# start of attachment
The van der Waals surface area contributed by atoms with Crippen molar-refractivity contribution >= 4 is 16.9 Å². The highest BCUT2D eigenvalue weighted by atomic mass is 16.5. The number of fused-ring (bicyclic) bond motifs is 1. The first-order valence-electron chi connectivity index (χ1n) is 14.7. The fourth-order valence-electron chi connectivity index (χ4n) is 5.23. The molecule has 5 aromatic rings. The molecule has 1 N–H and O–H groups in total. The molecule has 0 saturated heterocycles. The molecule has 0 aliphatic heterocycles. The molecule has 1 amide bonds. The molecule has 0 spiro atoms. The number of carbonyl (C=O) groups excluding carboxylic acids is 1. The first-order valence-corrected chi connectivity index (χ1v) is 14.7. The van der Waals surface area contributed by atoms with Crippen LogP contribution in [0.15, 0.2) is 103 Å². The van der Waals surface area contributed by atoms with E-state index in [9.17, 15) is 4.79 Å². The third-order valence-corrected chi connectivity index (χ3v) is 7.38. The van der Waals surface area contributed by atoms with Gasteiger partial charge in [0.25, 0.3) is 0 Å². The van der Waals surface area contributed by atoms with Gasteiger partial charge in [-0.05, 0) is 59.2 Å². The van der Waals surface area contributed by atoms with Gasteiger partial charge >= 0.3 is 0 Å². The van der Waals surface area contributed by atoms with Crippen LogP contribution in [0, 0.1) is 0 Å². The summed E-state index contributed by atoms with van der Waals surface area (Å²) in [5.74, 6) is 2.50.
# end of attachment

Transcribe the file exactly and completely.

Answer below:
The van der Waals surface area contributed by atoms with Crippen molar-refractivity contribution >= 4 is 16.9 Å². The highest BCUT2D eigenvalue weighted by atomic mass is 16.5. The number of fused-ring (bicyclic) bond motifs is 1. The first-order valence-electron chi connectivity index (χ1n) is 14.7. The fourth-order valence-electron chi connectivity index (χ4n) is 5.23. The molecule has 5 aromatic rings. The molecule has 1 N–H and O–H groups in total. The molecule has 0 saturated heterocycles. The molecule has 0 aliphatic heterocycles. The molecule has 1 amide bonds. The molecule has 0 spiro atoms. The number of carbonyl (C=O) groups excluding carboxylic acids is 1. The first-order valence-corrected chi connectivity index (χ1v) is 14.7. The van der Waals surface area contributed by atoms with Crippen LogP contribution in [0.15, 0.2) is 103 Å². The van der Waals surface area contributed by atoms with E-state index in [9.17, 15) is 4.79 Å². The third-order valence-corrected chi connectivity index (χ3v) is 7.38. The van der Waals surface area contributed by atoms with Gasteiger partial charge in [0.25, 0.3) is 0 Å². The van der Waals surface area contributed by atoms with Gasteiger partial charge in [-0.05, 0) is 59.2 Å². The van der Waals surface area contributed by atoms with Gasteiger partial charge >= 0.3 is 0 Å². The van der Waals surface area contributed by atoms with Crippen LogP contribution in [0, 0.1) is 0 Å². The summed E-state index contributed by atoms with van der Waals surface area (Å²) in [5.74, 6) is 2.50.